Mejia Sandoval is alleged to have received permission for the clique to commit both murders from MS-13 leaders in El Salvador.
All six defendants are also charged with Conspiracy in the Fourth Degree in connection with an alleged conspiracy to illegally purchase a loaded firearm for the clique to use to commit the murders.
“They would have been successful in obtaining that weapon, and likely successful in carrying out these murders had it not been for the hardworking men and women of law enforcement, particularly the DEA, HSI and the Suffolk County Police Department,” District Attorney Sini said.
Zuniga and Hernandez Escobar were arrested as part of HSI’s Operation Matador on May 30, 2017, and were released on bond on Aug. 1, 2017, and May 4, 2018, respectively. Mejia Sandoval was previously deported twice.
“The six defendants’ alleged crimes demonstrate the underbelly of the MS-13 gang’s operations by using violence, retaliation and threats,” said Ray Donovan, Special Agent in Charge of DEA’s New York Division. “DEA and our law enforcement partners are committed to keeping our neighborhoods safe from drug trafficking and the associated violence.”
“There is no line that MS-13 will not cross, evidenced by their alleged conspiracy to kill even one of their own gang members,” said Angel M. Melendez, Special Agent in Charge of HSI New York. “HSI remains committed to stepping up its efforts to thwart MS-13 violence in Long Island, and by working collaboratively with DEA, SCPD and the Suffolk County District Attorney, we ensured that this alleged conspiracy to commit murder was not accomplished.”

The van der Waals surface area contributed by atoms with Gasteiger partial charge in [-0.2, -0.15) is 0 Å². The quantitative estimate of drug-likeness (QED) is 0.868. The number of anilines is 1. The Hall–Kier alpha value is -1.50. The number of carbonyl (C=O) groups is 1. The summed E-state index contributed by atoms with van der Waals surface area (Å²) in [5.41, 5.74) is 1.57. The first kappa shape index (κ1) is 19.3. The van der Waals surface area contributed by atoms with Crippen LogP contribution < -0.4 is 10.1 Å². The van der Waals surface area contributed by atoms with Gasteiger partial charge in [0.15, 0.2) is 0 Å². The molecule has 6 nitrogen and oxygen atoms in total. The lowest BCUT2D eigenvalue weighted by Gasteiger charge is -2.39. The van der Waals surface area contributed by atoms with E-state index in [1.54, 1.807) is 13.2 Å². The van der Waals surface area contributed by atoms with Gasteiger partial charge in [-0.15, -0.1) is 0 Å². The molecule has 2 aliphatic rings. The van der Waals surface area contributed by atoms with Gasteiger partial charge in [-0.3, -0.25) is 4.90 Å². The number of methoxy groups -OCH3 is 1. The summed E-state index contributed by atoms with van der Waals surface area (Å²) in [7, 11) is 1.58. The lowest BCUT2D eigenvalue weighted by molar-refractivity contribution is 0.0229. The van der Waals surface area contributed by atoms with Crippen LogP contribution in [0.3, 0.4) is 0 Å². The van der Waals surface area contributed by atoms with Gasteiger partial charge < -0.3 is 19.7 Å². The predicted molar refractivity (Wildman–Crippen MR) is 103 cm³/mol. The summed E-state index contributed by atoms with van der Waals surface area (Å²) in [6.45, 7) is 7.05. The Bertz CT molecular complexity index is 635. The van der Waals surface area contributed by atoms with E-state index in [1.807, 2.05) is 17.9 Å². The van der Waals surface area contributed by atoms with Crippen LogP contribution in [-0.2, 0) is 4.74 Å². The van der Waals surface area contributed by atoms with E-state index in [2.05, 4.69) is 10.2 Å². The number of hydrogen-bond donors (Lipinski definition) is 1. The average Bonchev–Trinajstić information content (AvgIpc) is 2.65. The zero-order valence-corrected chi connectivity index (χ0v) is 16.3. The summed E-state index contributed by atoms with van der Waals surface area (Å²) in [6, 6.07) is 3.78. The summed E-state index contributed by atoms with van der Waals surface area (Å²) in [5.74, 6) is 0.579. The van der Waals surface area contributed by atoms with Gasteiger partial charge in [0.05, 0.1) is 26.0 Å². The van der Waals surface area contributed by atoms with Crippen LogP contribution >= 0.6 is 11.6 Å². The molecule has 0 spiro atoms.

“The Suffolk County Police Department remains committed to maintaining the successful strategies we have in place to decrease and prevent gang violence,” Suffolk County Police Commissioner Geraldine Hart said. “We will continue to collaborate with law enforcement agencies to collect and share intelligence about gangs. We will not relent until we dismantle this violent street gang.”
Zuniga and Chinchilla Perez were arraigned on the indictment on Feb. 1 by Suffolk County Acting Supreme Court Justice Fernando Camacho. Bail was set for each defendant at $125,000 cash or $250,000 bond.
Hernandez Escobar and Hernandez Elias were arraigned on the indictment on Feb. 4 by Judge Camacho. Bail was set for each defendant at $200,000 cash or $400,000 bond.
Portillo was extradited from Maryland on Feb. 14 and arraigned on Feb. 15. Bail was set for Portillo at $200,000 cash or $400,000 bond
Mejia Sandoval was extradited from Maryland on March 22 and was arraigned today on the indictment. Bail was set for Mejia Sandoval at $500,000 cash or $1 million bond.
If convicted of the top count, the defendants face a maximum sentence of eight and one-third to 25 years in prison.
This case is being prosecuted by Christiana McSloy, Senior Investigative Counsel to the District Attorney, and Assistant District Attorney Melissa Bliss, of the Enhanced Prosecution Bureau.
A criminal charge is merely an accusation and the defendant is presumed innocent until and unless proven guilty.